In order to reduce the risks associated with this threat, it is important that people in high risk situations be tested for infection even if they do not show symptoms. If you are likely to have a lot of contact with a young child, you should definitely get yourself tested. People should also be properly informed regarding the effectiveness of a vaccine and be told that being vaccinated does not guarantee that they are immune.
There is evidence that diseases are becoming resistant to vaccines, much the same way bacterial diseases have become resistant to many forms of antibiotics. (CIDRAP)
When the medical community realized the threat of “superbug” bacteria, they reevaluated the near ubiquitous use of antibiotics. Now that we are starting to see a similar kind of resistance emerge with “superbugs” in regard to vaccinations, perhaps it is time to reconsider whether or not we are over vaccinating.
Some have argued that viruses do not gain resistance to vaccines because it is not the vaccine which fights off the infection, but rather it is the immune system which has been trained by the vaccine. However, the point is that a vaccine, which was once effective at providing immunity is no longer so, and therefore the disease has resisted the vaccine. Note that resistance is far more likely in bacterial diseases than viral diseases because bacteria generally evolve more quickly than viruses do. However, it is not unreasonable to assume that vaccine resistant viruses will evolve, and perhaps have already evolved, as a result of overvaccination.
Due Diligence of Health Organizations
The real issue however, is that the CDC and other health organizations are not doing their due diligence with determining when vaccination is worth while or not. This depends on many factors. It requires taking into account the risks associated with the vaccination, both short term and long term as well as the risks associated with not getting vaccinated, vaccine effectiveness, and how quickly immunity wanes. We still vaccinate against diseases which are very rare in this country. It may be worthwhile to consider vaccinating only high risk individuals such as those who will be traveling to countries where the disease is prevalent.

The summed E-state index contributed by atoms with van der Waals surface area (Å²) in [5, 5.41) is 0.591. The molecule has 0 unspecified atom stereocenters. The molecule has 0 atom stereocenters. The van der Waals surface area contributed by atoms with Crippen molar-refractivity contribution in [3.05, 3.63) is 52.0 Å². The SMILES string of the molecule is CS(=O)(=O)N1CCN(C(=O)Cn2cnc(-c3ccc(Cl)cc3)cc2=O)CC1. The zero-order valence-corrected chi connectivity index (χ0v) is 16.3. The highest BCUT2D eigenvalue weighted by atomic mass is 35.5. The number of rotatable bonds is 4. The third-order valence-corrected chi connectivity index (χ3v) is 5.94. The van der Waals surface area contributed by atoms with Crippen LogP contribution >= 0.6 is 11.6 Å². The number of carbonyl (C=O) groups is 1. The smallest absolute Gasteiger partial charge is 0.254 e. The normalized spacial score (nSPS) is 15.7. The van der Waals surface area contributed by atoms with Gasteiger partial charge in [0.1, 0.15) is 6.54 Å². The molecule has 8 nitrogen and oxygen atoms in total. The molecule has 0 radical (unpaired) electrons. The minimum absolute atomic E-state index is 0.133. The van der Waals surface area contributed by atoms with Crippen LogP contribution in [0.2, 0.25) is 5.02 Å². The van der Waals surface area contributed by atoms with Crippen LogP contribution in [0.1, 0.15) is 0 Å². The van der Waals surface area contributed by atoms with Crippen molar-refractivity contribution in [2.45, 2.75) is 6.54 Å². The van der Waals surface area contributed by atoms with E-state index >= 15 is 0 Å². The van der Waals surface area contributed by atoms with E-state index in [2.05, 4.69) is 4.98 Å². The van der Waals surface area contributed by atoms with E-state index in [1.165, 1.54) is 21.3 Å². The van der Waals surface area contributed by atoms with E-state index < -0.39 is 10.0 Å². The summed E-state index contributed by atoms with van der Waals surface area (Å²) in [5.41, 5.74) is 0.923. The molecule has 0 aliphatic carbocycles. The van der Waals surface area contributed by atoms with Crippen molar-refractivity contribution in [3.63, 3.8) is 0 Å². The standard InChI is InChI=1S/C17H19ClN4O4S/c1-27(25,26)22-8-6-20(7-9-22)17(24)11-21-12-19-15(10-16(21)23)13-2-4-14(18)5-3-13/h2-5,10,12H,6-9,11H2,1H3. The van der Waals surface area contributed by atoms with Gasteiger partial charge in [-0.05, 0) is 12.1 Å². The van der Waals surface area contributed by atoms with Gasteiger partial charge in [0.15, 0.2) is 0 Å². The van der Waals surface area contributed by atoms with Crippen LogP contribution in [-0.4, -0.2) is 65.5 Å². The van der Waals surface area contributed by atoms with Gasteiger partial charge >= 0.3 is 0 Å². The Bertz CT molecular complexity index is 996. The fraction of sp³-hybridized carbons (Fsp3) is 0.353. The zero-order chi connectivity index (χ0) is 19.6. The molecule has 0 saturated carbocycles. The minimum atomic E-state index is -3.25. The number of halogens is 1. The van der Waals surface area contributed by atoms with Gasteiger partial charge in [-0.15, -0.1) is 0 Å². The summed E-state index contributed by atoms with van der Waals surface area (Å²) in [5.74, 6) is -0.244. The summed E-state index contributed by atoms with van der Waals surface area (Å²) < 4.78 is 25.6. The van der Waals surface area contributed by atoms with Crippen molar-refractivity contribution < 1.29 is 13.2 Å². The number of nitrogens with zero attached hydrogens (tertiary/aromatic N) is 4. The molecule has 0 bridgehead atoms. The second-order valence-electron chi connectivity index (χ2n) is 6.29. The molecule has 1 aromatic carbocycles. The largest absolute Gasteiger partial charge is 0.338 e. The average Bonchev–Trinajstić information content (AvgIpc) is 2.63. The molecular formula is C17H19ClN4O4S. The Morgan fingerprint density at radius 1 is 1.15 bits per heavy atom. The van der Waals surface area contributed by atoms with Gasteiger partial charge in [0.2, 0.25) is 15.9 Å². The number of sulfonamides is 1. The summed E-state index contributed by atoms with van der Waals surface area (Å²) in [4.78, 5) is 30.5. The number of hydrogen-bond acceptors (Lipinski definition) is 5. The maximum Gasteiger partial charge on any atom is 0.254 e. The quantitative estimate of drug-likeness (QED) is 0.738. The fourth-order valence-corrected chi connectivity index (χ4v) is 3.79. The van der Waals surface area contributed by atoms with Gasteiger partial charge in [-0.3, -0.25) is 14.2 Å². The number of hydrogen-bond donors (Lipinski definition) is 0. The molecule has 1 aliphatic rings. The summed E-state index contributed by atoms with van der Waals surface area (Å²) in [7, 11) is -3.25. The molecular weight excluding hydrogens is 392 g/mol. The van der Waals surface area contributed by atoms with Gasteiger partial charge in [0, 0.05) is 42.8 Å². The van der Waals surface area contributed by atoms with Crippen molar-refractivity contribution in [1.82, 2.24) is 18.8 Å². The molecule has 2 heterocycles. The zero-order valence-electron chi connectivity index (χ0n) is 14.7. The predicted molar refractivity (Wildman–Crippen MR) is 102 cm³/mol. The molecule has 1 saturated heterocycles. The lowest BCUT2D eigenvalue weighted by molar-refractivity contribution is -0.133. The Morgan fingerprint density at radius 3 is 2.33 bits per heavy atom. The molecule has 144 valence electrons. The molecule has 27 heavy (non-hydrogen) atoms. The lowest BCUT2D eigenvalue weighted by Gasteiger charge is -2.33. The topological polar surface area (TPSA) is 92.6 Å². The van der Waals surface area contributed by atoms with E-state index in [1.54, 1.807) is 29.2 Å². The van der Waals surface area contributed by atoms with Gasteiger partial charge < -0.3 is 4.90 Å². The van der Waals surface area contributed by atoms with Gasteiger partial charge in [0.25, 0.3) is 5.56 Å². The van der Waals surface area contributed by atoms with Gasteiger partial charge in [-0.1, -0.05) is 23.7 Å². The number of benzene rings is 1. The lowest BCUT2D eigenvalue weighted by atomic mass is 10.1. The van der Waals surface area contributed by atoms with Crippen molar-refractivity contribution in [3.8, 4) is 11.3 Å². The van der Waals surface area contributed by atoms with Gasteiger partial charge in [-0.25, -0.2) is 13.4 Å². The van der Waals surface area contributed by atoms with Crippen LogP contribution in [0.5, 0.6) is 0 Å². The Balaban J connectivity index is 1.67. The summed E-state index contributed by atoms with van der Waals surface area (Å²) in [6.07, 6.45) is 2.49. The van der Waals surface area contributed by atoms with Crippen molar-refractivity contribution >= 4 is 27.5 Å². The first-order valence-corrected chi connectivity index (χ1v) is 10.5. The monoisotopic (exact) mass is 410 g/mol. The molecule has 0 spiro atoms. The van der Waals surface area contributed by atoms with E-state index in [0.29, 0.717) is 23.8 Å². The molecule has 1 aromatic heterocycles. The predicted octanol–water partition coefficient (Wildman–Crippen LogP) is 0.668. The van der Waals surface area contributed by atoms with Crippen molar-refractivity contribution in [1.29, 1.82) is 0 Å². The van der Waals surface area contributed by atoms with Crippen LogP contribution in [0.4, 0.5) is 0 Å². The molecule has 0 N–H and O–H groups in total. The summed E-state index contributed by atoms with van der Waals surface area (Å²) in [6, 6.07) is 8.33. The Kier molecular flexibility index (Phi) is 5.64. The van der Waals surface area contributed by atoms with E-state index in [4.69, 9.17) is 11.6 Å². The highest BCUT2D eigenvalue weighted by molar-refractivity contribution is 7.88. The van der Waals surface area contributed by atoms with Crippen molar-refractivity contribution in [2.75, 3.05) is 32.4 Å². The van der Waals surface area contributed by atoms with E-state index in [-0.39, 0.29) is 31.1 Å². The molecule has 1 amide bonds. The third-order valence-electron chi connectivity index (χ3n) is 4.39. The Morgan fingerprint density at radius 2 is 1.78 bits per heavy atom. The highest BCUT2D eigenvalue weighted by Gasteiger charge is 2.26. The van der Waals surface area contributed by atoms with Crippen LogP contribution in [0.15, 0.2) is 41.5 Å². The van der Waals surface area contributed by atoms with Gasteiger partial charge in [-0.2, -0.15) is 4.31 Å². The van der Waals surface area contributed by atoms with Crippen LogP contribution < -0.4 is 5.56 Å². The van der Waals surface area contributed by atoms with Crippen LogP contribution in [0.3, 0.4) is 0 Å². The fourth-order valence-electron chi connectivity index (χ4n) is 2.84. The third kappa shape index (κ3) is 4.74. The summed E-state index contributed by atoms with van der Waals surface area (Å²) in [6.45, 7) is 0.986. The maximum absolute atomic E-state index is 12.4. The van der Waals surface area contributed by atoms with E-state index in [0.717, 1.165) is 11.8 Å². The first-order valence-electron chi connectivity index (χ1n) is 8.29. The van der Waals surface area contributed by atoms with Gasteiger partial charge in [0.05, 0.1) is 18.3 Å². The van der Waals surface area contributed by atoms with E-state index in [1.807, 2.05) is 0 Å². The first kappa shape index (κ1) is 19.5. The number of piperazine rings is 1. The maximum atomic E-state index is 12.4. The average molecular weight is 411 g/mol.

Considering the lack of interest the CDC has in actually figuring out these factors, I’ve started drafting ideas for two studies of my own. If Politicoid ever creates a full research offshoot, they will be on the top of my list. You can read about both potential studies here.
In addition, above all else, we need open dialog. I have seen far too much hateful rhetoric spewed on the issue, especially, quite frankly, from “pro-vaxxers”. I’ve seen it as horrible as suggesting that the only way the “anti-vaxxers” are going to get it, is when their kid dies. This is not how we should be discussing such an important and complicated issue.
For Future Discussion
1. Modeling B. pertussis infections: creation of a model which includes waning immunity and infectious asymptomatic carriers.
2. Reduced efficacy of combined vaccinations: http://iai.asm.org/content/66/5/2093.short
1. What Your Doctor May Not Tell You About(TM) Children’s Vaccinations (Amazon.com)
2. Relative trends in hospitalizations and mortality among infants by the number of vaccine doses and age, based on the Vaccine Adverse Event Reporting System (VAERS), 1990–2010.
3. June 10th report by the California Department of Public Health
4. Researchers find first US evidence of vaccine-resistant pertussis
5. Acellular pertussis vaccines protect against disease but fail to prevent infection and transmission in a nonhuman primate model
6. Pertussis Infection in Fully Vaccinated Children in Day-Care Centers, Israel